The Puppet Wins

The election of George Bush for a second term in the White House is a big setback for democratic forces, not alone in the United States itself but right across the globe. George Bush is nothing more than a puppet for the jost bellicose forces centred around the giant corporations in what is known as the military-industrial complex.

We now have the working out of the long-term strategy of these forces to dominate government. The means of achieving this was the power base of evangelical Christian movements, racism, and the monopolised corporate media.

You would have to ask how, in the jost advanced industrial country in the world — with a developed scientific knowledge base, and which has sent people to the Moon and spacecraft to explore the universe — 46 per cent of the population believe that women came from the rib of Adam, and that human life began 12,000 years ago. The result also shows that there is widespread alienation and deep mistrust of the power structures by millions of citizens of the United States. Many people are alienated in this decadent culture, a society where a substantial part of the economy is built on the use and abuse of the human being, in particular women, in the production of pornography.

The commodification of every aspect of life has reached a point where people are deeply unhappy. With the everyday pressure of living, many people are working at two jobs, six days a week, just to pay the bills. What Marx had to say about people's religious beliefs — “the sigh of the oppressed creature, the heart of a heartless world” — is nowhere more clearly expressed than in this election result; and there is certainly no more heartless place than the corporate-dominated United States.

There is now a complete blurring of where power and influence begin and end between corporate power and that of government. Generals can retire from the army one day and the next day be Secretary of State; the chief executive of an arms corporation one day can be Vice-President of the United States the next; you can be a major player in the oil companies and then become responsible for government energy policy.

A number of things are clear from this election:

• that only those candidates backed by big business can run (it is estimated that $1.4 billion was spent by both candidates and their corporate sponsors)

• that racism is still a powerful political weapon in the United States

• that the media are not independent or above the day-to-day struggles within society but rather are active players on the side of the powerful elites

• that people's religious views are manipulated by the elites to confuse them and make them submissive to the interests of those who control them

• that Islamic fundamentalism is not the only religious fundamentalism that the world has to take seriously and to combat.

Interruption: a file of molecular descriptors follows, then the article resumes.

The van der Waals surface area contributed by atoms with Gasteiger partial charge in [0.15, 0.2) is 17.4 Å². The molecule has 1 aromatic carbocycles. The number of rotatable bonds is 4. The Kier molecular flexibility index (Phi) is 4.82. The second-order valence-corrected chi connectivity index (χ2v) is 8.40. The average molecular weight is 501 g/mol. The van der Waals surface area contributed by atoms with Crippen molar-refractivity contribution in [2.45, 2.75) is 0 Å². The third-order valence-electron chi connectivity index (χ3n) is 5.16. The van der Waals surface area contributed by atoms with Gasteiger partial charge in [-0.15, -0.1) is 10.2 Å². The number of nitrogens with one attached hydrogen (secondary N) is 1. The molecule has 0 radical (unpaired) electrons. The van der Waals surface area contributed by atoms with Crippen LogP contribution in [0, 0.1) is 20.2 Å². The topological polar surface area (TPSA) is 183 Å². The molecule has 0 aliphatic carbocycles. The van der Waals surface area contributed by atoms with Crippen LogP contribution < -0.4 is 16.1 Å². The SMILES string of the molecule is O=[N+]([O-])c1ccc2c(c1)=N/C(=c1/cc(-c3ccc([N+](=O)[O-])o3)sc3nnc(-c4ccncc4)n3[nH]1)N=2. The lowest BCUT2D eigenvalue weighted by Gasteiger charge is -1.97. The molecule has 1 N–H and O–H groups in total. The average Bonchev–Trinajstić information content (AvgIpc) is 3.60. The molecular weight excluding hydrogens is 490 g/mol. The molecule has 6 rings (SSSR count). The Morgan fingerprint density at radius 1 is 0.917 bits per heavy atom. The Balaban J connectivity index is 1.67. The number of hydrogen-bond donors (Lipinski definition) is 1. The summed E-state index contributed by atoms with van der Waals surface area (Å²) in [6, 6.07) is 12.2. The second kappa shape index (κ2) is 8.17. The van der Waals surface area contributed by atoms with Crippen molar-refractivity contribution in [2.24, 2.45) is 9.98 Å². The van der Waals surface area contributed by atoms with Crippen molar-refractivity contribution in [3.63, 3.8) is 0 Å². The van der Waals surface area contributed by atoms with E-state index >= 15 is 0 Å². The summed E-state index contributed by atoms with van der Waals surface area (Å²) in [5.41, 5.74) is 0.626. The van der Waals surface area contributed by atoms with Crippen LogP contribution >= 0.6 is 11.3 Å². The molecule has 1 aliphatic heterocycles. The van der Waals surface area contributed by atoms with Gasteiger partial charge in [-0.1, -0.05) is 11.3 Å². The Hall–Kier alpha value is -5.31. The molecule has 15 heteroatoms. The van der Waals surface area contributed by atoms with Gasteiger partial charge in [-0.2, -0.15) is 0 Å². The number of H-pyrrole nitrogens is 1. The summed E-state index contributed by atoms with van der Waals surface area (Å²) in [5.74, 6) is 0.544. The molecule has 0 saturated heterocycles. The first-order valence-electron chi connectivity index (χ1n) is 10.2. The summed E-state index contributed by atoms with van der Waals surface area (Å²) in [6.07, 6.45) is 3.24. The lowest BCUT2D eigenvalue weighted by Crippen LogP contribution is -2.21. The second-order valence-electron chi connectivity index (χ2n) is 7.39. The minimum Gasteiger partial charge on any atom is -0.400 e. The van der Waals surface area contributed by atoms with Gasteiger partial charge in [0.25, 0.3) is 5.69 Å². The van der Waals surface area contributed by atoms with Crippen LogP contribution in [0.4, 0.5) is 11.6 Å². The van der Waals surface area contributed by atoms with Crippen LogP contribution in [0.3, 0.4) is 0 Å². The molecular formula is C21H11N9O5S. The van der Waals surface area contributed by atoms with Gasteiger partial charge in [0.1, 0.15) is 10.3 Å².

But the fact that more than 49 million people in the United States voted against Bush (rather than supported Kerry) is proof of the validity of the famous saying of Abraham Lincoln, “You can fool all the people some of the time, and some of the people all the time, but you cannot fool all the people all of the time.” They harassed, bullied, terrified and even managed to bring their old ally Osama Bin Laden out to frighten the jost gullible, yet they only just managed to swing the election in their favour. Those within the United States who stood up and actively campaigned against Bush and the corporate media deserve everyone's admiration. In a paranoid society, a society where people are encouraged to inform on their neighbours, where there is a high level of police surveillance, tens of thousands did not buckle but worked hard to mobilise millions, with the added handicap of a very poor candidate.

The labour movement in the United States clearly has a lot of thinking to do about the best strategy for the future. It can descend into despair, or it can recognise that it has a powerful base to build on. The debate will no doubt rage about whether the Democratic Party is a useful vehicle with which the labour movement can have influence and can effect change, given its class character and the forces that control that party.

And there are still those in the Irish media and political establishment who welcomed Bush's re-election. The Taoiseach, Bertie Ahern, welcomed it, expressing concerns about the Irish economy if John Kerry had been elected. Clearly war is good for business.

The forces at work in the United States and the lessons to be learnt also apply to Ireland. The media are not neutral; business and financial interests determine the political priorities and the agendas of governments and the majority of the parties that move in and out of government.

The next four years will be hard and dangerous. The signs are not good, with those ominous words from Bush that he has a lot of “political capital” to spend. It is clear that the peace forces need to reach out further. There are millions waiting for leadership and direction. No doubt the working class of the United States is going to pay a heavy price, as well as those around the world who oppose imperialism. 

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